Dear Fellow Survivalist;
With the holiday season upon us, many people will be traveling. I just came back from a Thanksgiving trip, where we went to another state for a reunion of my wife’s family. While we didn’t have any problems on the trip, other than horrendous traffic, I recognized the potential danger and was watching for it.
Pickpockets, those who break into cars and other members of the criminal element like to take advantage of the holiday season to prey upon travelers. People tend to let down their guard when they’re away from home, not keeping a close eye out for danger. They are also much less likely to travel back to a state where they were robbed, just for a court date. That reduces the risk to the criminal greatly; as even if they are caught, they are unlikely to be convicted without an accuser.
But there’s also the risk of much more serious crimes being committed against you and your family; rape, stealing your money and stealing your car; the types of things that many of us go armed to prevent.
I don’t know whether you have a license to carry concealed or not. I do, even though my state is a “constitutional carry state.” There are two reasons why I chose to keep my license, rather than allowing it to expire. The first is that police recognize it as meaning that I’m likely to be a good guy. That could be crucial if I am ever the victim of a crime or involved in an active shooter incident. The second is that while there are now 20 states that have constitutional carry, some of those states only allow that for residents of the state. Without my license, I can’t carry in those states or in any of the states which have not yet passed constitutional carry.
For the most part, the several states of our union have signed treaties stating that they recognize each other’s concealed carry permits. That means that holding a license for one state means that you can carry in many others. But don’t take that as a given. Before taking any trip, make sure that you check not only the state you’re going to, but any state you’ll pass through; ensuring that you can carry legally. While you’re at it, check for any limitations placed on concealed carry in those states. There are a couple of websites online that provide that service; all you have to do is search for “constitutional carry reciprocity.”
Watch out for anything that causes a chance in your travel plans though. A few years ago there was a well-publicized case where a commercial airline had to set down in New Jersey, due to bad weather. Since they were spending the night, passenger luggage was returned to them. One of those passengers had his gun legally checked in his luggage. But once he got to his hotel room, the police arrived and arrested him for having a pistol without a state of New Jersey pistol permit.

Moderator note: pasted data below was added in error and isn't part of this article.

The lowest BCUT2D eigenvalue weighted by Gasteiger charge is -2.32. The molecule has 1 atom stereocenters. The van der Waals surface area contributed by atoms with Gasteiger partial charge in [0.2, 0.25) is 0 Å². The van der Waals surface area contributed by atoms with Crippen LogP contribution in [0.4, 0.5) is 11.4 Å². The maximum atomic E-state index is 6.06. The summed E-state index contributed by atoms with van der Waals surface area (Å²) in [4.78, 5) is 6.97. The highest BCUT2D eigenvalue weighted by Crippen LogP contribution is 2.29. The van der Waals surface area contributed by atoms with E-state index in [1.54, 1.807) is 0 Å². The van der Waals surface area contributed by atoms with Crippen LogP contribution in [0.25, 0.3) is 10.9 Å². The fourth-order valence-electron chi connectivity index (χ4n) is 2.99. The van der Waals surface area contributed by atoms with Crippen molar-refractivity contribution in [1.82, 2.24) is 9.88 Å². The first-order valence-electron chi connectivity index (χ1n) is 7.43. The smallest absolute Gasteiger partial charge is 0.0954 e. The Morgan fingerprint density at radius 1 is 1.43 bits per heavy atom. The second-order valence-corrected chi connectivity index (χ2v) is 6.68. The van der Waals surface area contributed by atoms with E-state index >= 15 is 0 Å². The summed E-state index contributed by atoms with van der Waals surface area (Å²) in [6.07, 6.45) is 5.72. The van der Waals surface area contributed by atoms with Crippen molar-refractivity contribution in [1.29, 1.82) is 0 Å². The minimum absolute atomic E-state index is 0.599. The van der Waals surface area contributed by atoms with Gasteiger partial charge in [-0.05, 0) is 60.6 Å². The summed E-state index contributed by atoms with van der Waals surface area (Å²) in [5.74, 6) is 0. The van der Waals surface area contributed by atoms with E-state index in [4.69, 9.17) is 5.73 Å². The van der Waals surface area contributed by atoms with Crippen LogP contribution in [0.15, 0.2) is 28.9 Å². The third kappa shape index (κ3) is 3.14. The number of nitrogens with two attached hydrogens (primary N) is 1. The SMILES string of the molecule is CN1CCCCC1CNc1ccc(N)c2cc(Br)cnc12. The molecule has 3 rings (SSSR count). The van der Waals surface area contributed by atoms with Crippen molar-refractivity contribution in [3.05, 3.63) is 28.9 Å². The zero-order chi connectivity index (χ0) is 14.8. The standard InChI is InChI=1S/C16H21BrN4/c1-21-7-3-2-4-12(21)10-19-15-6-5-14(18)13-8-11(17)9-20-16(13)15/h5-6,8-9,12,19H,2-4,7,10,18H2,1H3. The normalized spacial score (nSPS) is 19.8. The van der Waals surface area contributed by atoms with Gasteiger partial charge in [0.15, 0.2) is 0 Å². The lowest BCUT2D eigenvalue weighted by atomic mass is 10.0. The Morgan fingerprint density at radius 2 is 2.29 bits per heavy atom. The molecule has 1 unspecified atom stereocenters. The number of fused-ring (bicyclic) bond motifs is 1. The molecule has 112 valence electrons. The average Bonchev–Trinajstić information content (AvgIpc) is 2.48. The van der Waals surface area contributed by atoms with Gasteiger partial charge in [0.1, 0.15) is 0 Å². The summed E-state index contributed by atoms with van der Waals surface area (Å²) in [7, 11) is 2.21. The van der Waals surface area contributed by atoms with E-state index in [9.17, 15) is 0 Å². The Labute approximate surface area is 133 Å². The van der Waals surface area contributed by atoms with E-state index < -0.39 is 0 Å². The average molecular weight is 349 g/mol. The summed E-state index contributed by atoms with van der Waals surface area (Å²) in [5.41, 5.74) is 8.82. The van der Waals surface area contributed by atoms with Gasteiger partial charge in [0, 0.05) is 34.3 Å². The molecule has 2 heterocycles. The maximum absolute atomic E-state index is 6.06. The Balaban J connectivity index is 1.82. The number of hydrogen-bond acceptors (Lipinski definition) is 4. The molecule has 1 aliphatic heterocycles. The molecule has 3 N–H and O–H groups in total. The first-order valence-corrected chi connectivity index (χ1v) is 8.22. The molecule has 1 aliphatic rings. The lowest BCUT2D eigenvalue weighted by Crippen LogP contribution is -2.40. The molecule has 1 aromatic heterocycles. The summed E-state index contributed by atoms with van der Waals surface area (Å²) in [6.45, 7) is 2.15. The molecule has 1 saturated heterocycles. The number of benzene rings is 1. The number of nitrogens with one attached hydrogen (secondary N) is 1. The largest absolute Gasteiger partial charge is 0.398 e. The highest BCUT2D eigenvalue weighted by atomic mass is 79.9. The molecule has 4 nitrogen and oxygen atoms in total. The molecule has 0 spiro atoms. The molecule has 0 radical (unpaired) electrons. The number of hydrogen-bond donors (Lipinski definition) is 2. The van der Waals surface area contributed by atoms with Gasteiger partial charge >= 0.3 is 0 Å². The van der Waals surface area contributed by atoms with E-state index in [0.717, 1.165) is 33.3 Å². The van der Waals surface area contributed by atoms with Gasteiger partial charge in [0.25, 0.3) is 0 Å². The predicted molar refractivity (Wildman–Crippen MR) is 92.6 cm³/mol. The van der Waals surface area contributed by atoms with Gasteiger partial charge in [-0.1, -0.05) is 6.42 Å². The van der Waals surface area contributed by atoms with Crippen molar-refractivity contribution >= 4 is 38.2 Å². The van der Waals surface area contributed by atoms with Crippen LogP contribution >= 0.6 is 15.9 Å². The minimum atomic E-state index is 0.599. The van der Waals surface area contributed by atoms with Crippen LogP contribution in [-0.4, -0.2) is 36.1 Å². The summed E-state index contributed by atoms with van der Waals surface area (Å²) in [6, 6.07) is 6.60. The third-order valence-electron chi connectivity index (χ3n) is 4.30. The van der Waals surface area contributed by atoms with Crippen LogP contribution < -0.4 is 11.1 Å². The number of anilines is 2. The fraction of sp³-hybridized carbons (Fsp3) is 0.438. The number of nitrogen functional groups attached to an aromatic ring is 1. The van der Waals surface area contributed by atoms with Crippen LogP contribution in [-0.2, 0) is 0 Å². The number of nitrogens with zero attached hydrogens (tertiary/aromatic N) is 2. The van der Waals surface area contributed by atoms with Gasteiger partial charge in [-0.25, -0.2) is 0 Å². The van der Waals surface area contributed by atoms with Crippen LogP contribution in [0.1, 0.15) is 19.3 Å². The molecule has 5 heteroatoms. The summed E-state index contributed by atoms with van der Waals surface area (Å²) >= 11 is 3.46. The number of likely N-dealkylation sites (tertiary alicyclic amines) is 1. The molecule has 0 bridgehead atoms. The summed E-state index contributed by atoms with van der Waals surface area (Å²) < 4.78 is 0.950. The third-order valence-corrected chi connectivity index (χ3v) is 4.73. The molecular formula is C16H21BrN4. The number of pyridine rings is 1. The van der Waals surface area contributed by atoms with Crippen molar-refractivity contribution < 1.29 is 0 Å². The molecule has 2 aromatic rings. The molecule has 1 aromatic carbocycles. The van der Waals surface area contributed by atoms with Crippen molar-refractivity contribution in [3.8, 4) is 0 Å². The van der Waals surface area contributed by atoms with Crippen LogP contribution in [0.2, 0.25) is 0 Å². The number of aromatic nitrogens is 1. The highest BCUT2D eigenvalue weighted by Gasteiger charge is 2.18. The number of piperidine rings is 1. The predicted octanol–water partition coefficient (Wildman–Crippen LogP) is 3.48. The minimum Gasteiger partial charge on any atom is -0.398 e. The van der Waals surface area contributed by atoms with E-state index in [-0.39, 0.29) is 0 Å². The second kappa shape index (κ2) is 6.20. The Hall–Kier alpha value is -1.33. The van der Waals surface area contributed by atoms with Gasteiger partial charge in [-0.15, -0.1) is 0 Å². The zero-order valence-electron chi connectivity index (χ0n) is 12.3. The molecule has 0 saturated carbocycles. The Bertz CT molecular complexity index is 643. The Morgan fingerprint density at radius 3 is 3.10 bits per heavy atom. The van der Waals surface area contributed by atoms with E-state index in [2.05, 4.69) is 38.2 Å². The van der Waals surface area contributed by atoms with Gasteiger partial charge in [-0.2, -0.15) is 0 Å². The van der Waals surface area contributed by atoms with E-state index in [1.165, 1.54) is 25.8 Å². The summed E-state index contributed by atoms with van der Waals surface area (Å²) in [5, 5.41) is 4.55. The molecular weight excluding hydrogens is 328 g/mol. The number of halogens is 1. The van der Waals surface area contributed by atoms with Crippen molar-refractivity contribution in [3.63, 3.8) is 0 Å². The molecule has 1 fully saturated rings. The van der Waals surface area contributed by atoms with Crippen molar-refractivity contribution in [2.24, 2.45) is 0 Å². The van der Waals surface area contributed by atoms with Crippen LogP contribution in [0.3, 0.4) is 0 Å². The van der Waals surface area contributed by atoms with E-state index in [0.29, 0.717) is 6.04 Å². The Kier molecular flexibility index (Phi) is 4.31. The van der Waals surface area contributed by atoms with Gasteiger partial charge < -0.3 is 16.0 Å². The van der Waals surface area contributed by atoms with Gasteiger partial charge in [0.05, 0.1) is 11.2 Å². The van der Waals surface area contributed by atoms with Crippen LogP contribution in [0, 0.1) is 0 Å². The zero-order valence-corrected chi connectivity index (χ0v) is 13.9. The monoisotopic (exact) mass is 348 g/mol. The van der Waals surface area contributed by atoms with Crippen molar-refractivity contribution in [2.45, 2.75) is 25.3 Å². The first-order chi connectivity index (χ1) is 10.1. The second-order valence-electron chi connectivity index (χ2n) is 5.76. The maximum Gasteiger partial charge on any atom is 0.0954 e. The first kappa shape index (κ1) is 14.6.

That was a sticky situation and obviously not the man’s fault. Nevertheless, the police were within the law in arresting him. What he should have done is refuse to accept his luggage back from the airline, asking them to hold it for him. That would have protected him from breaking the law.
So what do we do if we travel to a state where we can’t legally bring our guns? As much as I hate to say it, I’d recommend leaving them at home. The legal risk of carrying a gun into an area where you are not legally allowed to carry it is just too great.
In another case, which also happened in New Jersey, a man with a concealed carry permit was pulled over by the New Jersey Highway Patrol because they knew he had a license and suspected that he might have one concealed in his RV. Fortunately for him, he had left it at home, as they searched his entire RV looking for it. Apparently some of these anti-gun states have gained access to databases of who is licensed in other states and are keeping their eyes open for those people entering their states.
There may be some other weapon options that you can use in those states, although I would check very carefully before bringing any sort of weapon with me. When unsure, it’s best to fall on the side of caution, legally speaking. Most of the states which are anti-gun are anti-other weapons as well, even for things like pepper spray.
Of course, there are always things you can carry for use as a weapon, which don’t have the primary purpose of being a weapon. A baseball bat can be a handy thing to have and doesn’t have to be explained to the police. Just be sure you know how to use it as both a weapon and a sports implement, just in case they ask.
Personally, I’d rather stick to traveling in states where I can carry my gun. Then all I have to worry about is keeping my powder dry and my survival gear close at hand (like in the trunk).